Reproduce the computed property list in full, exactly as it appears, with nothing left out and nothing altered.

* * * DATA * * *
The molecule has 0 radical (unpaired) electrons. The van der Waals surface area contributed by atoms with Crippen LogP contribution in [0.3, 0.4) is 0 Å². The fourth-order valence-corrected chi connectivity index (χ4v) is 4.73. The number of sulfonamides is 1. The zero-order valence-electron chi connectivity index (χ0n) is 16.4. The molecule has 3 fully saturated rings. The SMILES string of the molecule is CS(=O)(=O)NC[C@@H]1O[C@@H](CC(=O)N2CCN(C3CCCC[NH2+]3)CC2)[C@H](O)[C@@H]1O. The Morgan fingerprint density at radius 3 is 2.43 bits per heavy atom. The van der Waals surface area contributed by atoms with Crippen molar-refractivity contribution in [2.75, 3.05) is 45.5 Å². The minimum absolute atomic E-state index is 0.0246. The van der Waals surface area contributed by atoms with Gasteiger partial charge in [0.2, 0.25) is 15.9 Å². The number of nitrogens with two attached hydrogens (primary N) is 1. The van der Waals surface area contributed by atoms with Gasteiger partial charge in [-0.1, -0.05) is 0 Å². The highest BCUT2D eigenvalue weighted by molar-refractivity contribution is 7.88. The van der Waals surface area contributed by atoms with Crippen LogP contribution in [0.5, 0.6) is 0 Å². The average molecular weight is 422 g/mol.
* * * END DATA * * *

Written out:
The molecule has 0 radical (unpaired) electrons. The van der Waals surface area contributed by atoms with Crippen LogP contribution in [0.3, 0.4) is 0 Å². The fourth-order valence-corrected chi connectivity index (χ4v) is 4.73. The number of sulfonamides is 1. The zero-order valence-electron chi connectivity index (χ0n) is 16.4. The molecule has 3 fully saturated rings. The SMILES string of the molecule is CS(=O)(=O)NC[C@@H]1O[C@@H](CC(=O)N2CCN(C3CCCC[NH2+]3)CC2)[C@H](O)[C@@H]1O. The Morgan fingerprint density at radius 3 is 2.43 bits per heavy atom. The van der Waals surface area contributed by atoms with Crippen molar-refractivity contribution in [2.75, 3.05) is 45.5 Å². The minimum absolute atomic E-state index is 0.0246. The van der Waals surface area contributed by atoms with Gasteiger partial charge in [0.2, 0.25) is 15.9 Å². The number of nitrogens with two attached hydrogens (primary N) is 1. The van der Waals surface area contributed by atoms with Gasteiger partial charge in [-0.1, -0.05) is 0 Å². The highest BCUT2D eigenvalue weighted by molar-refractivity contribution is 7.88. The van der Waals surface area contributed by atoms with Crippen LogP contribution in [0.5, 0.6) is 0 Å². The average molecular weight is 422 g/mol.